Osteoporosis in men

Lancet Diabetes Endocrinol. 2022 Apr;10(4):273-283. doi: 10.1016/S2213-8587(22)00012-2. Epub 2022 Mar 2.


Osteoporosis in men is a common but often overlooked disorder by clinicians. The criterion for osteoporosis diagnosis in men is similar to that in women-namely, a bone mineral density (BMD) that is 2·5 standard deviations or more below the mean for the young adult population (aged 20-29 years; T-score -2·5 or lower), measured at the hip or lumbar spine. Sex steroids are important for bone health in men and, as in women, oestrogens have a key role. Most men generally have bigger and stronger bones than women and typically have less bone loss during their lifetime. Men typically fracture less often than women, although they have a higher mortality rate after a fracture. Secondary osteoporosis is more common in men than in women. Lifestyle changes, adequate calcium, vitamin D intake, and exercise programmes are recommended for the management of osteoporosis in men. Bisphosphonates, denosumab, and teriparatide have been shown to increase BMD and are used for pharmacological treatment. In this Review, we report an updated overview of osteoporosis in men, describe new treatments and concepts, and discuss persistent controversies in the area.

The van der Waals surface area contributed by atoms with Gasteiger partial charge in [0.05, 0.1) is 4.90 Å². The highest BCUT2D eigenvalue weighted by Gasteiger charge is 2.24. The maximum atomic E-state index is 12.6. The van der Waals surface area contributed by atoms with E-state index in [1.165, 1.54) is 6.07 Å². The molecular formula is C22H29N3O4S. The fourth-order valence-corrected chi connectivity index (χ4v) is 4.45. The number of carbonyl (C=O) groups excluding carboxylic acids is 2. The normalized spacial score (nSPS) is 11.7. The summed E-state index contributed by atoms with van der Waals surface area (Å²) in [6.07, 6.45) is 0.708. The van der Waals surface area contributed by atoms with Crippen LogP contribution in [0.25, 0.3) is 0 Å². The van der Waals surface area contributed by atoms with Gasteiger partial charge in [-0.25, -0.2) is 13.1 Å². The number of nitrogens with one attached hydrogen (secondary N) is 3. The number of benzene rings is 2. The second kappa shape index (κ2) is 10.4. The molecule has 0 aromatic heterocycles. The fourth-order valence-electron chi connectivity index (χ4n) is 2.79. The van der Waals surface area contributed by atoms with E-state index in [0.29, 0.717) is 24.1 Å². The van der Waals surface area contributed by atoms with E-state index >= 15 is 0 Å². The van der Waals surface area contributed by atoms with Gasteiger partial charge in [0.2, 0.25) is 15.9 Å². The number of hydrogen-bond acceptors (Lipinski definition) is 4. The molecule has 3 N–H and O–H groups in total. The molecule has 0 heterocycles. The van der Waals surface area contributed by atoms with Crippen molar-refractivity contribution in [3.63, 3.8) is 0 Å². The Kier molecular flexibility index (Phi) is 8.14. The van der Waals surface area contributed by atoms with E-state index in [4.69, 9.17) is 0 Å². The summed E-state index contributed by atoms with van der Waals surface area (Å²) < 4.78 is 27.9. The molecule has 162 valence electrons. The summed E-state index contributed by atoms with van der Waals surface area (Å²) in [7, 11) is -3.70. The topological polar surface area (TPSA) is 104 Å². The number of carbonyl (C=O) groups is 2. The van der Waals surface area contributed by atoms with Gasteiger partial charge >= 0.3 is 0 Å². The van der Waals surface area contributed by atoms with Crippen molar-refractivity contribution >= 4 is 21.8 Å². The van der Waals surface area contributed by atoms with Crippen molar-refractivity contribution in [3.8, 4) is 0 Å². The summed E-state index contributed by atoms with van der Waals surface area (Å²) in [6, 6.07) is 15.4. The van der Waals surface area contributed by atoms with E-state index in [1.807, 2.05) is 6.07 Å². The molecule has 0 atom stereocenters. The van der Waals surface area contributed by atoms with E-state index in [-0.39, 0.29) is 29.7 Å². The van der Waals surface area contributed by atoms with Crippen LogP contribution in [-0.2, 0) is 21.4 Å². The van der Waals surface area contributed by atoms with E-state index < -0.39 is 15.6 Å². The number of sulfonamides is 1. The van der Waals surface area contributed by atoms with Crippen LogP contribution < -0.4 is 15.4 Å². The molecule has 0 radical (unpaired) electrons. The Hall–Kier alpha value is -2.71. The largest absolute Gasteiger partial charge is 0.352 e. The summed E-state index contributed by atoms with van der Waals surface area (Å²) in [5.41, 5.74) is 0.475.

Publication types

  • Review

MeSH terms

  • Bone Density
  • Bone Density Conservation Agents* / therapeutic use
  • Diphosphonates / therapeutic use
  • Female
  • Humans
  • Male
  • Osteoporosis* / diagnosis
  • Osteoporosis* / epidemiology
  • Osteoporosis* / therapy
  • Teriparatide / therapeutic use


  • Bone Density Conservation Agents
  • Diphosphonates
  • Teriparatide